After a record-breaking 4.1 million acres were scorched by wildfires in California last year, the state is bracing for another potentially deadly season due to worsening drought conditions and higher than normal temperatures, Gov. Gavin Newsom says.
“We had world record-breaking high temperatures in our own backyard in California … 130 degrees in our state,” Newsom said Thursday in announcing a new $536 million fire prevention proposal.
After reviewing it, the state legislature is expected to pass the measure.
“This year, we are budgeting more than $1 billion, with more than $500 million in early action spending for fire prevention including fuel breaks, forest health and home hardening to help protect Californians from catastrophic wildfires,” Newsom said.
The majority of the state, 91 percent, is suffering from a drought, according to the U.S. Drought Monitor, with consecutive dry months reported since October.
The proposal includes hiring additional fire personnel, buying mechanical equipment, building defensible spaces and developing vegetation-management projects designed to control and prevent fires, Newsom said.
“We can’t sugarcoat the fact that this summer is going to be challenging,” said Wade Crowfoot, California’s Natural Resources Secretary. “We are just getting out of our second consecutive dry winter and what we can expect this summer in wildfire conditions is more of the same from last summer.”
According to CAL FIRE, the California Department of Forestry and Fire Protection, the length of the fire season is estimated to increase by 75 days across the Sierras.
Last week, state officials approved allocating more than $80 million in emergency funds to promote 1,399 additional firefighters within CAL FIRE and train fire crews before the peak fire season starts in July.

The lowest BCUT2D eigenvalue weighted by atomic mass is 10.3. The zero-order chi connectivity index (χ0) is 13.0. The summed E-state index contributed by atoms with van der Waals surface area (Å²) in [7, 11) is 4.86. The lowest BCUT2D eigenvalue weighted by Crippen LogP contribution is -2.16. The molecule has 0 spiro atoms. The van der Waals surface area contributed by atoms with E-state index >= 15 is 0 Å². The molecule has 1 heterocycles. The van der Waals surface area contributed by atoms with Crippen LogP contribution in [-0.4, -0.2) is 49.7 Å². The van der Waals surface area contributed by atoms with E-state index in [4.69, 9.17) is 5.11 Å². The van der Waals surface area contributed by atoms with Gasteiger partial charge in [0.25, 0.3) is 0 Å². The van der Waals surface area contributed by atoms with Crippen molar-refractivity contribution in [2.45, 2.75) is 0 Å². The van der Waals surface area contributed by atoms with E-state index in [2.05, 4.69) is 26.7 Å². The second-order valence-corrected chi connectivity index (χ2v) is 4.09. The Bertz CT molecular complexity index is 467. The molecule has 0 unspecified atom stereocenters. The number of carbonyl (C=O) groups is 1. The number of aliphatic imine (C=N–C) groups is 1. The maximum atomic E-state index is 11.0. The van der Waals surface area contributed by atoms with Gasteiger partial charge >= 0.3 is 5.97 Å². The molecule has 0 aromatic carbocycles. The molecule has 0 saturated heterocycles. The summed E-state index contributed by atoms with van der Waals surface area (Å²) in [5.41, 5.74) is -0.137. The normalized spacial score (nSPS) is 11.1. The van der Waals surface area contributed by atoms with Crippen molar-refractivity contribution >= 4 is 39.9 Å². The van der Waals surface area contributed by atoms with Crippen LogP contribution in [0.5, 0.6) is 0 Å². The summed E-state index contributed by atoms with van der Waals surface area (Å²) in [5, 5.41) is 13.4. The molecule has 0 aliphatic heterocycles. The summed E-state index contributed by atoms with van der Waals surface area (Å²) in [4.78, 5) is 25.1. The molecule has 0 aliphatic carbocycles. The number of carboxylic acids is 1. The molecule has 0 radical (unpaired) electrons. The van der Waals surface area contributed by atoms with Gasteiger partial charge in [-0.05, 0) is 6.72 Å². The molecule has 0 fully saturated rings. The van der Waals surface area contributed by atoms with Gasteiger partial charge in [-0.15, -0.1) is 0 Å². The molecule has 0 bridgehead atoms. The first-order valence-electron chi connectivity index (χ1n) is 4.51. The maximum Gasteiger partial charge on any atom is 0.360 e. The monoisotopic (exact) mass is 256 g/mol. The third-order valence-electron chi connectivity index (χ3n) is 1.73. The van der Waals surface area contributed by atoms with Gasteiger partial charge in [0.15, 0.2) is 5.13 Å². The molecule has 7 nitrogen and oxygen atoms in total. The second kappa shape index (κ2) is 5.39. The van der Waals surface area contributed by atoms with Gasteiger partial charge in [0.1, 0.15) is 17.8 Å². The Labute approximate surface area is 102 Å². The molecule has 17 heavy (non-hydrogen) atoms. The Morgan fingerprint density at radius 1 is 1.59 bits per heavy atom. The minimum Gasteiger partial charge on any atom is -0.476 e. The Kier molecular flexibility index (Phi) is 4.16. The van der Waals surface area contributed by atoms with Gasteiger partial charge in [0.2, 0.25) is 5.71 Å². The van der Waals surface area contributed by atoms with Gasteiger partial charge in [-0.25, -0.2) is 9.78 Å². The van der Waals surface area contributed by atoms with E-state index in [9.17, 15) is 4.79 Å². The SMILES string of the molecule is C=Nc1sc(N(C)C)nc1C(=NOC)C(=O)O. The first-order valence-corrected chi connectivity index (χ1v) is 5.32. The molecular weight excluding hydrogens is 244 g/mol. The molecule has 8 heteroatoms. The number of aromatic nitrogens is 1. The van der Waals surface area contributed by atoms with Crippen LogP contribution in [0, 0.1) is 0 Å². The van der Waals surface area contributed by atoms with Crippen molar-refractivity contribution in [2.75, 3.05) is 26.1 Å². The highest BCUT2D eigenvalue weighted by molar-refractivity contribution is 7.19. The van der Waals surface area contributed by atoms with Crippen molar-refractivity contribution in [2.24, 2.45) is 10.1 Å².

The legislative proposal builds on $323 million in early action funding for wildfire prevention that was proposed in Newsom’s 2021-2022 budget.
After touring the Shaver South Fuel Break project, Newsom announced he was expanding and refocusing the Forest Management Task Force to deliver on the key commitments in the Wildfire and Forest Resilience Action Plan he issued in January, including $1 billion in investments.
The task force will be co-chaired by California Natural Resources Secretary Wade Crowfoot and U.S. Forest Service Regional Forester Randy Moore. They will be joined by CalEPA Secretary Jared Blumenfeld, Governor’s Office of Planning and Research Director Kate Gordon, CAL FIRE Director Thom Porter, California State Association of Counties President James Gore, Rural County Representatives of California Chair Stacy Corless and Don Hankins of the Inter-Tribal Indigenous Stewardship Project.
This article was originally posted on As California braces for another wildfire season, Newsom proposes $536 million in prevention efforts